to celebrate national novel writing month (or the unfortunately nicknamed "NaNoWriMo") this year i will spare myself the white-hair-inducing effects of writing 50,000 words in the month of November by writing a story a day.
these stories will be of any length and veer into any territory i wish. the idea is for me to write one a day for every day of november. these will be first drafts with minimal editing.
if you are into any of it. please comment below! perhaps you can help me figure out if there's ANYthing in these stories worth adapting or polishing into something awesome.
story 6. thomas sowell is an a**hole (by jenny yang. tuesday, november 5th, 2013)
as a young girl, every lesson i received from adults on how to be a person was about how to please others - guests, elders, and other such authority figures who had a say in stuff. nobody ever sat me down and explicitly told me about how i should treat myself or how others should treat me. it was all about performing for other people’s needs and expectations. this finally changed when i got to college.
college was when i became politicized. i finally had the language and the support network of people to connect my experiences of injustice with how the world worked. as with most political activism, the immense amount of energy i expended in the public sphere masked the helplessness i felt in fixing the problems of my personal life.
i was so upset over doing an assignment for my international politics professor, i refused to do the work. it wasn't an "oh i'm pissed i have to do homework" kind of a pout, it was a pain deeply connected with my political passions. The assignment to analyze a baseless and racist book about American diversity politics and affirmative action.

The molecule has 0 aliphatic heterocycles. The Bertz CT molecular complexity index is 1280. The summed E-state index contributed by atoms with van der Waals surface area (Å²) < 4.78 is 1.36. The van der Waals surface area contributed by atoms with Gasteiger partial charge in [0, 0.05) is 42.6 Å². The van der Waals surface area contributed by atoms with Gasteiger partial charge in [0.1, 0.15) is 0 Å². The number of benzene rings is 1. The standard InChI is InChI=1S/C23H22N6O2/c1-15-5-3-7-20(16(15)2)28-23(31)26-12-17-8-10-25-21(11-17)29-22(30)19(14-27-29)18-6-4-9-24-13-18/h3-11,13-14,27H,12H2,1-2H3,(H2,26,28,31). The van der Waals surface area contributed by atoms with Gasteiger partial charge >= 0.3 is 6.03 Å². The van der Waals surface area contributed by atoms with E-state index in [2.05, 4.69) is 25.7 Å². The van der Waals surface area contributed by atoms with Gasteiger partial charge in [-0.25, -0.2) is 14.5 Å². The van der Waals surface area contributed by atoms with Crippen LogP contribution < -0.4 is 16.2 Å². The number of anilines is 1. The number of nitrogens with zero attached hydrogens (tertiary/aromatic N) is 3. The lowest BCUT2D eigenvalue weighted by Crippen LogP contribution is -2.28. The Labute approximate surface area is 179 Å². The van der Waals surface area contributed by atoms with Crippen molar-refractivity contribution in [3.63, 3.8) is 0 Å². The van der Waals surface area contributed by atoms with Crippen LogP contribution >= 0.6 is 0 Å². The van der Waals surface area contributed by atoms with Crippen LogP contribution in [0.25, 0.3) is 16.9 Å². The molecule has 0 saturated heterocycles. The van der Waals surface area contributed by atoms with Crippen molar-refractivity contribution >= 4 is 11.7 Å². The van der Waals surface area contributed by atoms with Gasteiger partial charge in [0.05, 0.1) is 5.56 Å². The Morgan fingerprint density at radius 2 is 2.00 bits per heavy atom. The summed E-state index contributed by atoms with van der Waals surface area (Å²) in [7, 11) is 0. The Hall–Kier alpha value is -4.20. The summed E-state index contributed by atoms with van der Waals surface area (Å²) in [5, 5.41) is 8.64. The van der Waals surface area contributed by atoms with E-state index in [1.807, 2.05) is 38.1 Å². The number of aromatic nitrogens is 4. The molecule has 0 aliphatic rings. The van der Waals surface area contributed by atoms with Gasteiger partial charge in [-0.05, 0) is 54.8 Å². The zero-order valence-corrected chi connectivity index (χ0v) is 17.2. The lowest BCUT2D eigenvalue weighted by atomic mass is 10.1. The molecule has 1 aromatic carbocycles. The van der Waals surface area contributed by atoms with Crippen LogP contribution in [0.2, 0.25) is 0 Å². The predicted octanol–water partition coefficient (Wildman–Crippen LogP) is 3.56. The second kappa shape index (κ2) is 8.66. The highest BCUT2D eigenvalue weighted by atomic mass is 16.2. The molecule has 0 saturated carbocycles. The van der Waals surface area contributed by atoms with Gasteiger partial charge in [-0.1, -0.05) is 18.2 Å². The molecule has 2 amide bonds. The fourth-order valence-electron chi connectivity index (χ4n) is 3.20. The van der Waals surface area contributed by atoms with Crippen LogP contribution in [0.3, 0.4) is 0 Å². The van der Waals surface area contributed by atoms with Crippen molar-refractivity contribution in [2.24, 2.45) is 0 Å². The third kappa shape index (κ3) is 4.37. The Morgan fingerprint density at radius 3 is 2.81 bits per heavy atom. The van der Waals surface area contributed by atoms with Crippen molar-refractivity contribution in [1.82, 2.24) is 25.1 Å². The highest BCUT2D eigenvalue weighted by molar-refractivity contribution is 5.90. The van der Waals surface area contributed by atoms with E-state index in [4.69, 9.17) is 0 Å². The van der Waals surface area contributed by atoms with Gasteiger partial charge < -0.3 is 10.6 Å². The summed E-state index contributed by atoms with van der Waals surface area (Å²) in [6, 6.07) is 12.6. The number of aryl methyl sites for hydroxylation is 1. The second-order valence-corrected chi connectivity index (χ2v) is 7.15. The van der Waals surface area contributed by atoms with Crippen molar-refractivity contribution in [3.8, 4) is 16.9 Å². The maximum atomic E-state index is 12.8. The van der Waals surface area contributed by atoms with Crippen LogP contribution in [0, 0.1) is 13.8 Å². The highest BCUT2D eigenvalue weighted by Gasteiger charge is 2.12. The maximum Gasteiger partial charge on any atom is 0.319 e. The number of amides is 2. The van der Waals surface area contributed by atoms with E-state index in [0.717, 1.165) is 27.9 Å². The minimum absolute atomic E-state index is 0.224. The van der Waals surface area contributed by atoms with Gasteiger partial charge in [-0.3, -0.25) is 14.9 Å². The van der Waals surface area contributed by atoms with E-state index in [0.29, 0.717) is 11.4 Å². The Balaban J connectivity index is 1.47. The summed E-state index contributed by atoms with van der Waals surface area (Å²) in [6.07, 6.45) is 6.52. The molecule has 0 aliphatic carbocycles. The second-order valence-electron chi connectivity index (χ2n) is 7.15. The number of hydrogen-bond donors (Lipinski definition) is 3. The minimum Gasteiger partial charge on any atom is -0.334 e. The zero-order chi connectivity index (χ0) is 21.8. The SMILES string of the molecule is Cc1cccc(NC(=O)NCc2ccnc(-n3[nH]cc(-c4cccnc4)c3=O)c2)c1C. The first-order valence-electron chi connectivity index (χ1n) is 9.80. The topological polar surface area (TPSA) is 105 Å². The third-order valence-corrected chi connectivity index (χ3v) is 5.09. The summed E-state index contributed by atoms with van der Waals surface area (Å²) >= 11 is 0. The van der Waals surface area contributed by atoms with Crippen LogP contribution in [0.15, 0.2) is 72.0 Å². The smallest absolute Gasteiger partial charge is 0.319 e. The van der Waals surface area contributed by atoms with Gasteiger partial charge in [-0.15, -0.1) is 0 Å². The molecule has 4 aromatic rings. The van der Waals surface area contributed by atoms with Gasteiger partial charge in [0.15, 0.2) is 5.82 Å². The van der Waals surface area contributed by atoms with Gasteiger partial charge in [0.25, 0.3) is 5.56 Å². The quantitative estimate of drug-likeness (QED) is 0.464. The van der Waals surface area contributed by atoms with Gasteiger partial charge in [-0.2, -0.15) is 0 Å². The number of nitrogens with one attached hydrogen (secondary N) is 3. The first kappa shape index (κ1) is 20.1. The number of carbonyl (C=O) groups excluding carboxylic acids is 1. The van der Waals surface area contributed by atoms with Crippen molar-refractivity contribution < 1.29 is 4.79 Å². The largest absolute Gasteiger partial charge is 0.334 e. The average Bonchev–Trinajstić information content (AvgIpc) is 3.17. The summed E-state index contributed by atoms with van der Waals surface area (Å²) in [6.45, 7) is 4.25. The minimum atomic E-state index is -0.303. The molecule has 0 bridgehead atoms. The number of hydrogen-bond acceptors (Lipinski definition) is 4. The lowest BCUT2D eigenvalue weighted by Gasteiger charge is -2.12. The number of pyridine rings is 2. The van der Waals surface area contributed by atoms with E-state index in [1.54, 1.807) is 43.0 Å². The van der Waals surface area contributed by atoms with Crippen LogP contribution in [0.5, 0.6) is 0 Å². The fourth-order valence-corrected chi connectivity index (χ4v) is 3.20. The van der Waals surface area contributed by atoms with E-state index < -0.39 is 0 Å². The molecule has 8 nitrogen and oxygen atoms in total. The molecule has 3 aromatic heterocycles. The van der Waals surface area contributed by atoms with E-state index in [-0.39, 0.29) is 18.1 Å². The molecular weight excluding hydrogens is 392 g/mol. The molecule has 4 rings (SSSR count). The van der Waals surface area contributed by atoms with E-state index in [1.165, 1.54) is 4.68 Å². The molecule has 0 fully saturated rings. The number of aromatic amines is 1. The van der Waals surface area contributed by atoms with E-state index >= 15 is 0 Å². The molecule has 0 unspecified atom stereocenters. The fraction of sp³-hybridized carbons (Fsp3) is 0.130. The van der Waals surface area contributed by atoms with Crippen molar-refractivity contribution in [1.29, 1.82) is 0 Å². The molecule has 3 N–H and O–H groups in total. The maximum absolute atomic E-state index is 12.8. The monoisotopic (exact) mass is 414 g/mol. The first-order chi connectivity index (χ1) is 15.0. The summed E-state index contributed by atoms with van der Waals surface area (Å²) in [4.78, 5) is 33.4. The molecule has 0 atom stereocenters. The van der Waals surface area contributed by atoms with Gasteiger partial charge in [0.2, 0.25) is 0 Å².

i also couldn't stand this professor in general because his perspective on "multicultural politics" was antithetical to my perspective and analysis on the world. this fissure between us was so deep, i developed a psychological block against him. i’m pretty sure the author was Thomas Sowell, that racist son of a bitch.
It’s one thing to face everyday racism in your life; frankly we grow up getting used to that. but it’s another thing when we have to confront it in the form of a so-called academic and authoritative treatise. the power of reading complex ideas in print was what i was in college for but this time the power of the words was wielded unjustly and my non-participation in the assignment was my form of resistance. i was late on the paper. i had fits and starts writing the paper. but i just couldn’t put myself through it. the material itself was not even worth brain energy spent on putting words to paper.
so i forget if it was initiated by me or by this professor, i went to have a session with one of the deans who mentored me. he was an african-american administrator who was also the advisor to the black student groups and in charge of the black cultural center on campus. he sat me down and heard me out. when i got out my last sob and indignant huff, he looked straight into my eyes and said, “jenny, do you know what you are here for?”